Up until recently, Marita Loffredo didn’t think of herself as a businesswoman, “but necessity is the mother of invention,” she said.
With late-stage rheumatoid arthritis, the West Warwick resident struggled for years to find gloves for hands contorted by the inflammatory disease. Having sensitive joints, putting on gloves could be a chore in itself, not to mention trying to complete any task with them on made her feel like she was operating with “clown shoes” for hands.
Arthritics and those affected by similar maladies, such as Raynaud’s phenomenon, have a unique need for efficient hand covering, Loffredo explained, as even slight changes in temperature can trigger painful spasms or numbness.
Loffredo would take gloves to the supermarket, for instance, as the coldness of the refrigerated section could trigger an attack in her hands. Trying to scrape ice off her car in the winter, she said, could cause pain so intense it was nauseating.
Even though the Centers for Disease Control and Prevention estimates that about 54.4 million Americans suffer from some form of arthritis, Loffredo found it difficult, even online, to locate resources for a problem countless Americans share.
“I went on a message board and one lady from Texas said she wore tube socks for gloves and cut out the heel for her thumb,” Loffredo said. “There was just nothing out there.”
Loffredo had been thinking fancifully about making a pair of mittens for herself when her hand surgeon gave her the push she needed. “He said it was the No. 1 complaint, ‘there’s nothing out there, go for it.’ ” Loffredo said. “Those words kept coming back to me.”
It would take Loffredo 10 years to translate her idea into a marketable product: Phalang-Ease mittens.
Every facet of the gloves was precisely chosen and serves a specific purpose. Instead of sliding a hand in – a potentially painful and laborious effort for those with arthritic conditions – the gloves have a flap on the bottom that allows users or caregivers easy access.
The high-quality fleece is 100 percent windproof and water resistant, while the elastic is strong enough to keep out breeze but not too tight that it agitates the wrist.
“It’s a universal design, so you don’t have to have handicapped hands to wear them,” Loffredo said. “If you cross-country ski, snowboard, if you’re a parking valet, anyone can wear these mittens.”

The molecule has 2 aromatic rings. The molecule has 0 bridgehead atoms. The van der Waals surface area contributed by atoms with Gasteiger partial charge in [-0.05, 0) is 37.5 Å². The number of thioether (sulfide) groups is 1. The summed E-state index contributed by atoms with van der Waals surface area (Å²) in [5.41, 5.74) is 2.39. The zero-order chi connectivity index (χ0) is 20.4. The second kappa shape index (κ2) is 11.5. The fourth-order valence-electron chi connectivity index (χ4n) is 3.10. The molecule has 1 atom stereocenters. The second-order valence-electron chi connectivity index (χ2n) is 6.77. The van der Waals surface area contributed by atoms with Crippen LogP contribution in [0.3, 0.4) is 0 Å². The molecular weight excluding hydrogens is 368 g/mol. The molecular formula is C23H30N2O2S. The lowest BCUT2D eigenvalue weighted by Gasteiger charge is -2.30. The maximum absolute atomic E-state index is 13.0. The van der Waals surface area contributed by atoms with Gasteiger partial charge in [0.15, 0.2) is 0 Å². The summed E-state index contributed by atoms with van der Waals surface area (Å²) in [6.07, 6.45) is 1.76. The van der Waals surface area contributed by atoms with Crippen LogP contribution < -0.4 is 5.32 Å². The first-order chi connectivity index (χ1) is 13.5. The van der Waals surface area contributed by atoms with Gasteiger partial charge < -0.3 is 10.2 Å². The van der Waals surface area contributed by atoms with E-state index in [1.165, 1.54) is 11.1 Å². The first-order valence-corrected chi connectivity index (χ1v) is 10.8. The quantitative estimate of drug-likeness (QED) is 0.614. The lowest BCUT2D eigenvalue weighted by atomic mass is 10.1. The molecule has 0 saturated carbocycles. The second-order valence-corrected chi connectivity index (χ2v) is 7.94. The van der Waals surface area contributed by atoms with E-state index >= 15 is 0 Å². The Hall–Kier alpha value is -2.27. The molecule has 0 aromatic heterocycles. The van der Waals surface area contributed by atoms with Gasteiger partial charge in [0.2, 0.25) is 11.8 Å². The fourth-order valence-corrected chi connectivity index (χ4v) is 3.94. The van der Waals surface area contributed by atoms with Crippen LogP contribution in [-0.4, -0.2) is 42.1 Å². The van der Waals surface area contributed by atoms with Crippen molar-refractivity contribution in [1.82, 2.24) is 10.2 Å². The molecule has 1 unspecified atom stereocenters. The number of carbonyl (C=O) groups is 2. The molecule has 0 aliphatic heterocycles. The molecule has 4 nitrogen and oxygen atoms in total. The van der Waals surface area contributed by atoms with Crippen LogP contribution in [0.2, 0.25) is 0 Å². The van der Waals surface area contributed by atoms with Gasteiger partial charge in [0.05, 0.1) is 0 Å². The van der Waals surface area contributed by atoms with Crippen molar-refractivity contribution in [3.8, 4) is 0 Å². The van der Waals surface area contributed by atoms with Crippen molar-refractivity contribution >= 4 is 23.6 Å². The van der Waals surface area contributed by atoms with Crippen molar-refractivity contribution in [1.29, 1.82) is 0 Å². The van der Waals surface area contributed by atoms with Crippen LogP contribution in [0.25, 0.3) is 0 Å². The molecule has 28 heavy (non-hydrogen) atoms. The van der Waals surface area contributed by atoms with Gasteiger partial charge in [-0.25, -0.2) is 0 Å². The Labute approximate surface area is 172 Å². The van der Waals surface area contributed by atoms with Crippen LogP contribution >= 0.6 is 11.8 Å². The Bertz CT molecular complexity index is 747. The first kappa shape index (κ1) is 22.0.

In 2012, the first Phalang-Ease prototype was made. After she worked out how to produce a pair herself, she found a small manufacturing company, Ridgeview Manufacturing, in New Hampshire, to produce the gloves.
After she finally brought Phalang-Ease gloves to production, a diagnosis of pulmonary hypertension temporarily brought things to a halt. “I’m pretty much full spectrum with what can go wrong with the disease,” she explained.
The precariousness of her condition, especially considering the launch in 2014 of Phalang-Ease Mittens LLC, led Loffredo to transfer ownership of the company to her sons Peter and Michael, though she still helps with events and marketing.
While production has been in process for years, actually selling the gloves is new, Loffredo said.
“We don’t have a brick-and-mortar [shop] or even a spare bedroom,” Loffredo added, “but we now accept credit cards!” The company doesn’t yet have a website and still advertises primarily out of its public Facebook page.
Loffredo says the business is planning on expanding, though, to a web page and to social media platforms soon.
This past winter was the first selling season. Loffredo estimates that she sold or comped about 60 pairs from an initial order of 188 from the manufacturer. They sell for $37.50 a pair.
Public events such as the 2017 Walk to Cure Arthritis in Providence have offered Loffredo new opportunities to sell the mittens.
“The first thing people say is they can’t believe how soft the gloves are,” Loffredo said, beaming, “and then that it’s a great idea and they can’t believe no one thought of it sooner.”
Though she never trained in business, Loffredo has an instinctual acumen and attention to detail that have helped her transition to the commercial world. Instead of occupying herself with the thought of profits and dividends, though, Loffredo says she considers the impact her gloves have on others to be most important.
“If I can help somebody feel better in cold weather, that would be wonderful,” Loffredo said. “I’ve tried to keep costs low because I want everybody who needs them to be able to afford them and have some comfort.”